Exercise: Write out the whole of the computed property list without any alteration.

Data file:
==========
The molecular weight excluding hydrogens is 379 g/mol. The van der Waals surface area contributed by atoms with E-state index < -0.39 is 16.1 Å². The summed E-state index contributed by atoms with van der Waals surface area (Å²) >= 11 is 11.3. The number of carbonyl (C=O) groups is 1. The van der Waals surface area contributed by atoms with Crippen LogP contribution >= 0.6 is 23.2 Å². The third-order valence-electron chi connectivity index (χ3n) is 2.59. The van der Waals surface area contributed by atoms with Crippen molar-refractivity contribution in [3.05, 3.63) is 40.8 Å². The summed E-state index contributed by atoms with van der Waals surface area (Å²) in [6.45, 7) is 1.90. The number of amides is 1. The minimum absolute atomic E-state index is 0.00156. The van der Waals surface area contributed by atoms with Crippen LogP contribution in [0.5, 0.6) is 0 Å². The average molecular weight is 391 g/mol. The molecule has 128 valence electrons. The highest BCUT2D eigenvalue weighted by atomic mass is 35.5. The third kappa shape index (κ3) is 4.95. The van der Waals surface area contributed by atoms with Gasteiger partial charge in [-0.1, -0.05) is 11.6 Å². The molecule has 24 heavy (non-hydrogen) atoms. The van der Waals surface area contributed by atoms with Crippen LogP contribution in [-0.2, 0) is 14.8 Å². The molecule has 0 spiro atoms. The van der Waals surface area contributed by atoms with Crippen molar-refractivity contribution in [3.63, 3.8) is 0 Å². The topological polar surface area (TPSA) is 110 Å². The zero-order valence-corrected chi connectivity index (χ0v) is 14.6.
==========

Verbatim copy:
The molecular weight excluding hydrogens is 379 g/mol. The van der Waals surface area contributed by atoms with E-state index < -0.39 is 16.1 Å². The summed E-state index contributed by atoms with van der Waals surface area (Å²) >= 11 is 11.3. The number of carbonyl (C=O) groups is 1. The van der Waals surface area contributed by atoms with Crippen LogP contribution >= 0.6 is 23.2 Å². The third-order valence-electron chi connectivity index (χ3n) is 2.59. The van der Waals surface area contributed by atoms with Crippen molar-refractivity contribution in [3.05, 3.63) is 40.8 Å². The summed E-state index contributed by atoms with van der Waals surface area (Å²) in [6.45, 7) is 1.90. The number of amides is 1. The minimum absolute atomic E-state index is 0.00156. The van der Waals surface area contributed by atoms with Crippen LogP contribution in [0.5, 0.6) is 0 Å². The average molecular weight is 391 g/mol. The molecule has 128 valence electrons. The highest BCUT2D eigenvalue weighted by atomic mass is 35.5. The third kappa shape index (κ3) is 4.95. The van der Waals surface area contributed by atoms with Gasteiger partial charge in [-0.1, -0.05) is 11.6 Å². The molecule has 24 heavy (non-hydrogen) atoms. The van der Waals surface area contributed by atoms with Crippen LogP contribution in [-0.2, 0) is 14.8 Å². The molecule has 0 spiro atoms. The van der Waals surface area contributed by atoms with Crippen molar-refractivity contribution in [3.63, 3.8) is 0 Å². The topological polar surface area (TPSA) is 110 Å². The zero-order valence-corrected chi connectivity index (χ0v) is 14.6.